New Delhi : Mines are coming up in critical tiger habitat, resulting in fragmentation of large blocks of contiguous forests needed for tigers to roam in, said a report Tuesday, urging that no new mines in tiger areas should be given forest clearance.
Coal mining poses a serious threat to tigers in the Tadoba-Andhari Tiger Reserve (TATR) in Maharashtra’s Chandrapur region, a fact finding mission to the area organised by NGO Greenpeace said.
The mission, consisting of wildlife experts and environmental lawyers, warned that Tadoba tiger reserve risks being completely cut off from surrounding forests by mines and dams, and that the ecological impact will be irreversible and cannot be compensated for by afforestation.
The report calls for a fundamental shift in policy towards a scientific landscape approach that is focused on minimising fragmentation of large blocks of contiguous forests instead of the present emphasis on forest density.
“Our rapid assessment of coal mining around the TATR confirmed just how dangerous mining is for landscape/forest connectivity and particularly for far-ranging species like tiger,” said Praveen Bhargav, former member of the National Board for Wildlife.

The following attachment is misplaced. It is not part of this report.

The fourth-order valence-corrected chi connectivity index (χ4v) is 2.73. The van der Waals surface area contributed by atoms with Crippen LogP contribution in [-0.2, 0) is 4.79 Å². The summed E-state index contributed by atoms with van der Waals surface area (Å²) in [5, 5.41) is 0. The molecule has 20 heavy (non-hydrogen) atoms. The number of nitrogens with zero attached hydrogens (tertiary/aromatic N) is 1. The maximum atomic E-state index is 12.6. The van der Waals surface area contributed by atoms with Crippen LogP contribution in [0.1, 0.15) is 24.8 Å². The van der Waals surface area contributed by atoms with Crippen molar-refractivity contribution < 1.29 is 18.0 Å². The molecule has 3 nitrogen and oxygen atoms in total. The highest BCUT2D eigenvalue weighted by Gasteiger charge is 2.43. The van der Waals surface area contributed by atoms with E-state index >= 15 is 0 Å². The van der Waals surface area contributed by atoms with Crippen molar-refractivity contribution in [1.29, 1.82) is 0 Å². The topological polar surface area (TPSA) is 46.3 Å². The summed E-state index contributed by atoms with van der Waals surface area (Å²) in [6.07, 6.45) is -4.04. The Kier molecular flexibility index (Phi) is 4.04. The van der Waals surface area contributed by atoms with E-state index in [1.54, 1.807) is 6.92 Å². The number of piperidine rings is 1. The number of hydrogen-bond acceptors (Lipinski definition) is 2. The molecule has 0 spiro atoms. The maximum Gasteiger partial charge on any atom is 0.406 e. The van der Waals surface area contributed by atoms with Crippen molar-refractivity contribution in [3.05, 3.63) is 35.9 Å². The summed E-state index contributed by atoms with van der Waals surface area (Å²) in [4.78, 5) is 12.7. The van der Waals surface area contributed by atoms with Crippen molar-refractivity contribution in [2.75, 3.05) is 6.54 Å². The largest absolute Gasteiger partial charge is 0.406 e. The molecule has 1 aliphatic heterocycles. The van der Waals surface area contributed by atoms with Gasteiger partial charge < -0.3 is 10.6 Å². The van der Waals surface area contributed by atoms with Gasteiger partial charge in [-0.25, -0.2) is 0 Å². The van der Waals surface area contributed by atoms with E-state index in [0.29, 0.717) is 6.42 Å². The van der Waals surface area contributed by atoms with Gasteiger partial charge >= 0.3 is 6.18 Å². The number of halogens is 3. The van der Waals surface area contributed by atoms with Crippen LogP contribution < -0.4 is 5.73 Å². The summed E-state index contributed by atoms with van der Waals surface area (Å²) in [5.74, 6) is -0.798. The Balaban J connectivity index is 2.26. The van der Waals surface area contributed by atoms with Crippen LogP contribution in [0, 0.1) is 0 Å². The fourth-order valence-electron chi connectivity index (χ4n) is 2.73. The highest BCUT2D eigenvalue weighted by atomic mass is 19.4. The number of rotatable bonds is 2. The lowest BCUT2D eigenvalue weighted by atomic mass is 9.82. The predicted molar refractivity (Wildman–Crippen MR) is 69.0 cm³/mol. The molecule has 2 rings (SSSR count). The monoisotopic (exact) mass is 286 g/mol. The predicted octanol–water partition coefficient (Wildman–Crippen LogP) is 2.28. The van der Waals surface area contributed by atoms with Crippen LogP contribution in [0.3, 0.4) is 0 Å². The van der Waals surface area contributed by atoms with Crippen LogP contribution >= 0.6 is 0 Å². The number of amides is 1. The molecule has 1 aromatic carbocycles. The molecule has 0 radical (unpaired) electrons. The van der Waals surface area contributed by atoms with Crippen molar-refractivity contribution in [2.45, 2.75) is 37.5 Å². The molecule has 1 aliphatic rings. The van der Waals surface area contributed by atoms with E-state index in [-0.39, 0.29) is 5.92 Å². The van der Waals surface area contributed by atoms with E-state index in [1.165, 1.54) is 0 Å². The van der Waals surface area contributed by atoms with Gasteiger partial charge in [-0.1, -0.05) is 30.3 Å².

Bhargav highlighted that the capacity of existing coal mines in the country now is 64 billion tonnes while the current output is just 550 million tonnes. “So, what is the urgency to give clearance for so many new coal mines when we are not using the existing ones to the full?” he asked.
According to the National Tiger Conservation Authority, the region has 66 to 74 tigers spread over 3,241 sq km.
“Coal mining is threatening connectivity between forest patches that are important for the long-term survival of this tiger population and with over 2,558 hectares of forest land already diverted for coal mining in Chandrapur district since 2000, if any further mining proposals are permitted, corridors to the north, south and southeast of the reserve will be damaged,” the team observed.
These corridors are used by tigers to move from TATR to other forests in the landscape.
“The Chandrapur experience clearly shows that the clearance process is severely flawed, with mines coming up in critical tiger habitat,” said Rahul Choudhary, member of Legal Initiative for Forests and Environment.